Back when I was growing up we didn’t have a car so we depended on family members for a ride here or there and we were very grateful. When my sister and I went to visit our grandma, she lived about a hundred miles away, we had to ride the train. At first the train ride was scary but we had each other so we made fun out of it and finally enjoyed the ride. My grandma, my daddy’s mother, was a widow and lived in a tiny home in the country along with her two bachelor brothers. After our arrival it was obvious that our great uncles hadn’t spent much time around younger ones. We were like little chatterboxes and both asked lots and lots of questions and didn’t get hardly any answers. Their response was sort of like “it’s really none of your business little girls.” We soon got on both uncles’ nerves so they made a deal with us. They promised to give each of us a dime if we would keep quiet for an hour or so now and then. That didn’t work because neither one of us got a dime all the while we were there.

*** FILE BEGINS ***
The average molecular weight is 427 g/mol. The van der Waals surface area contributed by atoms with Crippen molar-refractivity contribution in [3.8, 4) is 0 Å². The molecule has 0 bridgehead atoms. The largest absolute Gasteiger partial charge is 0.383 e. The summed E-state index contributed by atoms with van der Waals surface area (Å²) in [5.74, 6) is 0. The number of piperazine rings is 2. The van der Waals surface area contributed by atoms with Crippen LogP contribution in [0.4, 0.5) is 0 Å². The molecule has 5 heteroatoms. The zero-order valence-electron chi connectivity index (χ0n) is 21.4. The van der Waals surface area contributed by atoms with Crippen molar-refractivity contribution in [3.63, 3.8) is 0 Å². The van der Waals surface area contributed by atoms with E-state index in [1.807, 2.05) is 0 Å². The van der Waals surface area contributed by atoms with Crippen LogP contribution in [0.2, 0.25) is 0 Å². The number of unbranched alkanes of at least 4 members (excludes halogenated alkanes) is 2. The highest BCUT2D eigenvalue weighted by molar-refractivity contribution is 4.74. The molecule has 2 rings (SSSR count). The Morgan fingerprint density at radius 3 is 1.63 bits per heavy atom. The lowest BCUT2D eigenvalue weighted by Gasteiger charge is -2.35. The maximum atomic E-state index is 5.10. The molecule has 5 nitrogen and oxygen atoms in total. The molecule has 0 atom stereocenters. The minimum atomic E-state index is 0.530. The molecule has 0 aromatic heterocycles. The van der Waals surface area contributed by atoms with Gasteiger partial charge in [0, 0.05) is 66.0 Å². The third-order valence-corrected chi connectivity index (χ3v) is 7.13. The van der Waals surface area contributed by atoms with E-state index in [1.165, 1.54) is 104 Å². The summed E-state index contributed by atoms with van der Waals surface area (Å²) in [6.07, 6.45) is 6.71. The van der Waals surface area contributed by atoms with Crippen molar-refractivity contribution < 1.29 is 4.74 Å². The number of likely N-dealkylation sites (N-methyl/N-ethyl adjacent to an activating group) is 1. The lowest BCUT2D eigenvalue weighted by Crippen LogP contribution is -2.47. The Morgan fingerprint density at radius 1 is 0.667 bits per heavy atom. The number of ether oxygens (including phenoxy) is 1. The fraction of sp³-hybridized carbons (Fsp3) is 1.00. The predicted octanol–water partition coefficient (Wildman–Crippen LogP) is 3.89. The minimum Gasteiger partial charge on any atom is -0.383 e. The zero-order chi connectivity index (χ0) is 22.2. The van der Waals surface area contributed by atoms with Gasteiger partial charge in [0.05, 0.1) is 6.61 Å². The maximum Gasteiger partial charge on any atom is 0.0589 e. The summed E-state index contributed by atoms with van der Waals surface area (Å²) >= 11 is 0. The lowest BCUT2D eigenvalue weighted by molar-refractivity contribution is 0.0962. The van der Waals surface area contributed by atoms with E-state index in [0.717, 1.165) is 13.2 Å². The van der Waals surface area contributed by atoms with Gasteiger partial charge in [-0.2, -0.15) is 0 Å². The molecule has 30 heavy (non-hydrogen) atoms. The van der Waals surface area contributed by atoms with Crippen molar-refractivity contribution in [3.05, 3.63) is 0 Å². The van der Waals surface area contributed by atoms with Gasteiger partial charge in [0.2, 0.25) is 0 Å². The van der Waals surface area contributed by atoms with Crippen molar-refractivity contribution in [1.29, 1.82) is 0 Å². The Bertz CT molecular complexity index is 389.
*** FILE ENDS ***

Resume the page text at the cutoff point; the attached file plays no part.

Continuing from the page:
Grandma tried her best to keep us occupied by teaching us some etiquette like how to properly carry an English china cup and saucer full of tea up and down a couple of steps without spilling it. We weren’t very good at that either but we gave it a try over and over again! My sister and I just made each other smile while going up and down the steps trying not to spill the tea.

When our visit ended we were headed back home on the train filled with lots of great memories and lots of things to talk about.

Our uncles did bid us farewell and even gave us a hug and a few years later they came to our home to visit.

The moral of this story is make the best out of what life holds for you. Be kind and be grateful for each other.

—Helen Valcaniant,
Imlay City